"My deepest sympathy to the family and friends of Dr George Adebiyi.may you all find comfort in knowing that our Heavenly Father hold out the hope of a resurrection for our dead loved ones.His son Christ Jesus,says at ( John 5:28,29) "all those in the memorial tomb will here his voice and come out".our dead love ones are held in gods memory and very soon he will resurrect them to a paradise earth.(Psalms 3:9-11 & 29).(Job14:13-15)says he has yearning to do so.May you all continue to hold the precious memories of your dearly beloved George close to your hearts and know that one day soon we will see the ones we loss in death again."

This tribute was added by David Wheatley on 14th November 2016

"I am very saddened to learn of George's untimely death.  I first met George as an 18 year old in Port Harcourt when he applied for a Shell Scholarship.  It was immediately obvious that he was an outstanding scholar and I was delighted when he went on to gain First Class Honours at Manchester University.  He was also a gentle kindly young man and both courteous and thoughtful in his relationships with those around him.  It gave me considerable pleasure when he re contacted me a couple of years ago and thanked me for being instrumental in helping him on his initial academic journey.  I had looked forward to continuing periodic contact, but this will have now to wait until we meet our ultimate destiny.  A life well lived and a credit to his Country.  My thoughts are with the family at this tragic time."

This tribute was added by Adeola Ajala on 13th November 2016

"So sad to lose a man who is not just a lecturer but a father to me. You taught me science but most importantly the morals u taught me i cling to. You made me see the connection between God and science. I was with you few days before you traveled to America discussing how i will be part of your research institute not knowing that is the last time i will see you. I am deeply sorrowed when i heard that you are gone to be with the Lord. I could only take solace in the fact that i know you will spend eternity in heaven. I am grateful to God that your life passed through mine. Your legacy lives on in me.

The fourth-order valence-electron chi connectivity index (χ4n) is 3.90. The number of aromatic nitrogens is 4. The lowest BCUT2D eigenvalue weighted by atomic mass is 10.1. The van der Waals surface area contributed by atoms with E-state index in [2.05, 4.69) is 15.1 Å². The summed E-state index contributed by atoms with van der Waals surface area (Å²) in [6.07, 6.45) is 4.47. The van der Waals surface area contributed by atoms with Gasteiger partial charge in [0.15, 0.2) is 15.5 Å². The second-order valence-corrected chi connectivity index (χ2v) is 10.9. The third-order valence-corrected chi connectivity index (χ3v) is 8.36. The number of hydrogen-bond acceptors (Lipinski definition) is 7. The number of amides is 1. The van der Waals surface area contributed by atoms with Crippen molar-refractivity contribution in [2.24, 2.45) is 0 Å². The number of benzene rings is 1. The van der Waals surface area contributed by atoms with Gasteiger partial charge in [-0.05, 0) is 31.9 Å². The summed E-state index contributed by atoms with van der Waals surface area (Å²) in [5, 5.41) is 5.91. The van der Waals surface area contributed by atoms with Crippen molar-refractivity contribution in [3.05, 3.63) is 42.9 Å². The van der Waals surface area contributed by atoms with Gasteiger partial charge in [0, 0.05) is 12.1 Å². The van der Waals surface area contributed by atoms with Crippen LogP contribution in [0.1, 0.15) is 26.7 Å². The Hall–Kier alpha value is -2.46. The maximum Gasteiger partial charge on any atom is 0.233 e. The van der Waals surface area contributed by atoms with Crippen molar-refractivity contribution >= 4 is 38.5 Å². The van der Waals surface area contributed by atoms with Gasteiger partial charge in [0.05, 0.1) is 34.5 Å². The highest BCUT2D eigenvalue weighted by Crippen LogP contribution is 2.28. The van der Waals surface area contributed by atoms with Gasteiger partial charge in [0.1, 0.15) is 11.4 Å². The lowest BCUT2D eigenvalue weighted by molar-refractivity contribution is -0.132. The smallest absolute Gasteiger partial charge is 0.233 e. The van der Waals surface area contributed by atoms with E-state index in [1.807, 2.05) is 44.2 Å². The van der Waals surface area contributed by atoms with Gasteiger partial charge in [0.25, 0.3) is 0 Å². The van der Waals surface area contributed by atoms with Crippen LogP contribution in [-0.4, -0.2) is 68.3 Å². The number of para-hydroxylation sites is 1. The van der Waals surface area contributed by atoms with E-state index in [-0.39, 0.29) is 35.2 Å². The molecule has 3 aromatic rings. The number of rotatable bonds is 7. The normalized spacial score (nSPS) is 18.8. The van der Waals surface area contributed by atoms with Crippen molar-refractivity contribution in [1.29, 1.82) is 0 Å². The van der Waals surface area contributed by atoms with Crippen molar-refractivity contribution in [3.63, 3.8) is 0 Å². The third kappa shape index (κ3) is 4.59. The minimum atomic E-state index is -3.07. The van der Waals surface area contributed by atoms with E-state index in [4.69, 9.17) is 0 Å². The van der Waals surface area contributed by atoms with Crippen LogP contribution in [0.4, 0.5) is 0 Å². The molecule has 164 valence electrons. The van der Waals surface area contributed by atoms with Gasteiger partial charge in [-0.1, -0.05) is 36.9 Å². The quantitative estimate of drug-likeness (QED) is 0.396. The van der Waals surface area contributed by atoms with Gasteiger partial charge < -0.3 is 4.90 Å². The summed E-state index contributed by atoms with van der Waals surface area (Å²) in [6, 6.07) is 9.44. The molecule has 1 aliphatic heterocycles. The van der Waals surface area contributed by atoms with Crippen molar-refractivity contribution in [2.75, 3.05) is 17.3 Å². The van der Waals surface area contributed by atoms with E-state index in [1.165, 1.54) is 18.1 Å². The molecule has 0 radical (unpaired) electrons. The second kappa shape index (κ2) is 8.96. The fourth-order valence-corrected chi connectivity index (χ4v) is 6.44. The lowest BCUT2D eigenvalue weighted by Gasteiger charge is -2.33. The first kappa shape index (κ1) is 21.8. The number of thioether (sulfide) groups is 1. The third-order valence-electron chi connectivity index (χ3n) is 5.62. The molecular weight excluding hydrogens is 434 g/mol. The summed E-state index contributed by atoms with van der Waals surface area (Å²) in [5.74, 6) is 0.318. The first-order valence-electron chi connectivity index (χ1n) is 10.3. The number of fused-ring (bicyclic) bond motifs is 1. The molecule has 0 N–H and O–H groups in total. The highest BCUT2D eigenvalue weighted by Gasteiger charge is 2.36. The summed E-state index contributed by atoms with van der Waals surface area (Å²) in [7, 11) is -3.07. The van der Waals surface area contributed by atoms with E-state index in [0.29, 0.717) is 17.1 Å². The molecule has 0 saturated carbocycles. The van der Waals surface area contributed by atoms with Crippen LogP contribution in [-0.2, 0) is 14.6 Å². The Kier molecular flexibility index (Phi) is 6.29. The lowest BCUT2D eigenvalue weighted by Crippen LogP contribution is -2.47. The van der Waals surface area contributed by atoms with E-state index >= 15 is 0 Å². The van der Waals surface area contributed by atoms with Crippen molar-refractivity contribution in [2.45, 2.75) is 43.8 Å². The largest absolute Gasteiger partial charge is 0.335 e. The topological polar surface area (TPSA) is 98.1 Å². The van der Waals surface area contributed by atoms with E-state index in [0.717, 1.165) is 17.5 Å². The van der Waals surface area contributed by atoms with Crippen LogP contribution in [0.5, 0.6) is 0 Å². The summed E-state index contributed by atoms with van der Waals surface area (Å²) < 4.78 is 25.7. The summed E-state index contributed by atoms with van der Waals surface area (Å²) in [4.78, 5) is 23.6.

AJALA, Adeola Emmanuel."

This tribute was added by Sam Aweda on 8th November 2016

"Nigeriaworld Feature Article - Prof. George Adebisi Adebiyi (03/1947-10/2016) - One brain so sad & sorry to miss  


Highly recognized and honoured in the USA where he was a Professor and latterly a Professor Emeritus, yet he did not forget his origin. For a good many years he was returning home to teach in Nigerian universities. Upon retirement he has been on the faculty of the Nigerian Baptist Convention's 'Bowen University' at Iwo. I have heard that, in consonance with his passion for Solar Energy exploitation, his Quarters at Bowen if fully solar-powered.
URL: http://nigeriaworld.com/feature/publication/aweda/110416.html"

This tribute was added by Benjamin Morohunfola on 6th November 2016

""O death, where is thy sting? O grave, where is thy victory?" I have just read, O George, of your passing on! We have parted a long, long time ago but I never thought the next time I would hear of you is of your having said 'Adieu' to this world. Our time together at the Kwara State College of Technology was a time worth reliving. We were close, together with your brother Lawrence - your family and mine. You and I were together in the musical ensemble of Henry Jackson, you played the organ, while I sang the Tenor part. Then, of course, we met too regularly whenever anything was needed in the Registry where I served as Deputy Registrar. It was with a pang of heart that I attended the burial of your brother Lawrence who had established a private hospital at the house on Taiwo Road in Ilorin after leaving Kwaratech where he had been the Medical Director while you rose up to become Director School of Technology before you left us for Bida, as already stated by your friends who had written your epitaph. You introduced solar energy to us at the Poly and you had good students who followed your footsteps. So, the end has finally come. We both had "Ile Agbopa" connection, you through Mummy while I through Daddy. Much has been said about your Christian life and very well said. I thank God for your life. The solace is in the words of Jesus: "He that believeth in Me, though he were dead, yet shall he live". May our Heavenly Father comfort your family, especially your good wife and the children and grant you eternal rest in the bosom of our Lord Jesus Christ. Adieu, George. Till we meet at Jesus' feet."

This tribute was added by Sam Aweda on 5th November 2016

"http://nigeriaworld.com/feature/publication/aweda/110416.html"

This tribute was added by Sam Aweda on 5th November 2016

"Nigeriaworld Feature Article - Prof. George...

nigeriaworld.com/feature/publication/





FEATURE ARTICLE: Sam Aweda: Friday, November 4, ... I know it is through this publication that many of his associates and students at the University of Lagos, ..."